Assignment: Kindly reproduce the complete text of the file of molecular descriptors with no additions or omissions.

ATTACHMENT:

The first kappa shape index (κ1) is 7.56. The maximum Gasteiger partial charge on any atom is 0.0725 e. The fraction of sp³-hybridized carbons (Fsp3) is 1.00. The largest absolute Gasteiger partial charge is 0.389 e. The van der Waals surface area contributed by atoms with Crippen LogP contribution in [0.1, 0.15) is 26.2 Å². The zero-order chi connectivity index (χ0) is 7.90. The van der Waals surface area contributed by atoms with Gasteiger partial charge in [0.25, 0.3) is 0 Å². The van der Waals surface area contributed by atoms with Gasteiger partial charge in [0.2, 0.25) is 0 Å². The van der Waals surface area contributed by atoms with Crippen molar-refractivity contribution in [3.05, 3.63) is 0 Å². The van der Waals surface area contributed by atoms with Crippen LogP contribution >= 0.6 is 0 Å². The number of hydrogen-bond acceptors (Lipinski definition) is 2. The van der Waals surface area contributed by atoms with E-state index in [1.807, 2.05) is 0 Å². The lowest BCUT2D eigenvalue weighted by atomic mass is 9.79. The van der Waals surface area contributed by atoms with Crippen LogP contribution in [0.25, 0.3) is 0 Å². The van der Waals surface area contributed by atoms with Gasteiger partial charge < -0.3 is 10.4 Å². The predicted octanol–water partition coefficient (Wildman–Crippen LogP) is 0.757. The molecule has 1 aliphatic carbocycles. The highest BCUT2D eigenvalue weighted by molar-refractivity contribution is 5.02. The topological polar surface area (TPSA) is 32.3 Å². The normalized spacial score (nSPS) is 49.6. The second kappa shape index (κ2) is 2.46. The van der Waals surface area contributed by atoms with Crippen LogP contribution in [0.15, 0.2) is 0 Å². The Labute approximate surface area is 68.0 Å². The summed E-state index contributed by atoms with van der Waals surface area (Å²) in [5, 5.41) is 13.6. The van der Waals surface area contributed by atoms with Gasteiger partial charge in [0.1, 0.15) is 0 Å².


The first kappa shape index (κ1) is 7.56. The maximum Gasteiger partial charge on any atom is 0.0725 e. The fraction of sp³-hybridized carbons (Fsp3) is 1.00. The largest absolute Gasteiger partial charge is 0.389 e. The van der Waals surface area contributed by atoms with Crippen LogP contribution in [0.1, 0.15) is 26.2 Å². The zero-order chi connectivity index (χ0) is 7.90. The van der Waals surface area contributed by atoms with Gasteiger partial charge in [0.25, 0.3) is 0 Å². The van der Waals surface area contributed by atoms with Gasteiger partial charge in [0.2, 0.25) is 0 Å². The van der Waals surface area contributed by atoms with Crippen molar-refractivity contribution in [3.05, 3.63) is 0 Å². The van der Waals surface area contributed by atoms with Crippen LogP contribution >= 0.6 is 0 Å². The number of hydrogen-bond acceptors (Lipinski definition) is 2. The van der Waals surface area contributed by atoms with E-state index in [1.807, 2.05) is 0 Å². The lowest BCUT2D eigenvalue weighted by atomic mass is 9.79. The van der Waals surface area contributed by atoms with Crippen LogP contribution in [0.25, 0.3) is 0 Å². The van der Waals surface area contributed by atoms with Gasteiger partial charge < -0.3 is 10.4 Å². The predicted octanol–water partition coefficient (Wildman–Crippen LogP) is 0.757. The molecule has 1 aliphatic carbocycles. The highest BCUT2D eigenvalue weighted by molar-refractivity contribution is 5.02. The topological polar surface area (TPSA) is 32.3 Å². The normalized spacial score (nSPS) is 49.6. The second kappa shape index (κ2) is 2.46. The van der Waals surface area contributed by atoms with Crippen LogP contribution in [0.15, 0.2) is 0 Å². The Labute approximate surface area is 68.0 Å². The summed E-state index contributed by atoms with van der Waals surface area (Å²) in [5, 5.41) is 13.6. The van der Waals surface area contributed by atoms with Gasteiger partial charge in [0.1, 0.15) is 0 Å².